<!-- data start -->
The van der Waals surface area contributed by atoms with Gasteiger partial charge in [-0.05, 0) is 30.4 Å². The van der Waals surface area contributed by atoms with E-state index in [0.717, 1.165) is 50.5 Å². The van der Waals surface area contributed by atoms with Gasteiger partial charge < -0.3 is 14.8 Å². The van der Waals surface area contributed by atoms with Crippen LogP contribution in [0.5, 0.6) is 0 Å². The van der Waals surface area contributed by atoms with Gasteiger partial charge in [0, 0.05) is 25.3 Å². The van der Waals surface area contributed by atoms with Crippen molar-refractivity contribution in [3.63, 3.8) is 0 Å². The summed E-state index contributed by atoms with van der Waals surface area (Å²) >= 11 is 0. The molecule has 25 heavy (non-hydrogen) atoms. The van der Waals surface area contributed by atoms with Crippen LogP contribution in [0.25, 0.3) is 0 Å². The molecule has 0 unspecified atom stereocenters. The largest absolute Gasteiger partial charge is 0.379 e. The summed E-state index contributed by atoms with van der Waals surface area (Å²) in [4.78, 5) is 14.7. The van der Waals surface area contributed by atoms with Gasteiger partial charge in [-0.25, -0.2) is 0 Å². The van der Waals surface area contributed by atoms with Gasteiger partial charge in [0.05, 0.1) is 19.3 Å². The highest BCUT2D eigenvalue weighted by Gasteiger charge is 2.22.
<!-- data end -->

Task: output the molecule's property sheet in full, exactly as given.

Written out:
The van der Waals surface area contributed by atoms with Gasteiger partial charge in [-0.05, 0) is 30.4 Å². The van der Waals surface area contributed by atoms with E-state index in [0.717, 1.165) is 50.5 Å². The van der Waals surface area contributed by atoms with Gasteiger partial charge < -0.3 is 14.8 Å². The van der Waals surface area contributed by atoms with Crippen LogP contribution in [0.5, 0.6) is 0 Å². The van der Waals surface area contributed by atoms with Gasteiger partial charge in [0, 0.05) is 25.3 Å². The van der Waals surface area contributed by atoms with Crippen molar-refractivity contribution in [3.63, 3.8) is 0 Å². The summed E-state index contributed by atoms with van der Waals surface area (Å²) >= 11 is 0. The molecule has 25 heavy (non-hydrogen) atoms. The van der Waals surface area contributed by atoms with Crippen LogP contribution in [0.25, 0.3) is 0 Å². The molecule has 0 unspecified atom stereocenters. The largest absolute Gasteiger partial charge is 0.379 e. The summed E-state index contributed by atoms with van der Waals surface area (Å²) in [4.78, 5) is 14.7. The van der Waals surface area contributed by atoms with Gasteiger partial charge in [-0.25, -0.2) is 0 Å². The van der Waals surface area contributed by atoms with Gasteiger partial charge in [0.05, 0.1) is 19.3 Å². The highest BCUT2D eigenvalue weighted by Gasteiger charge is 2.22.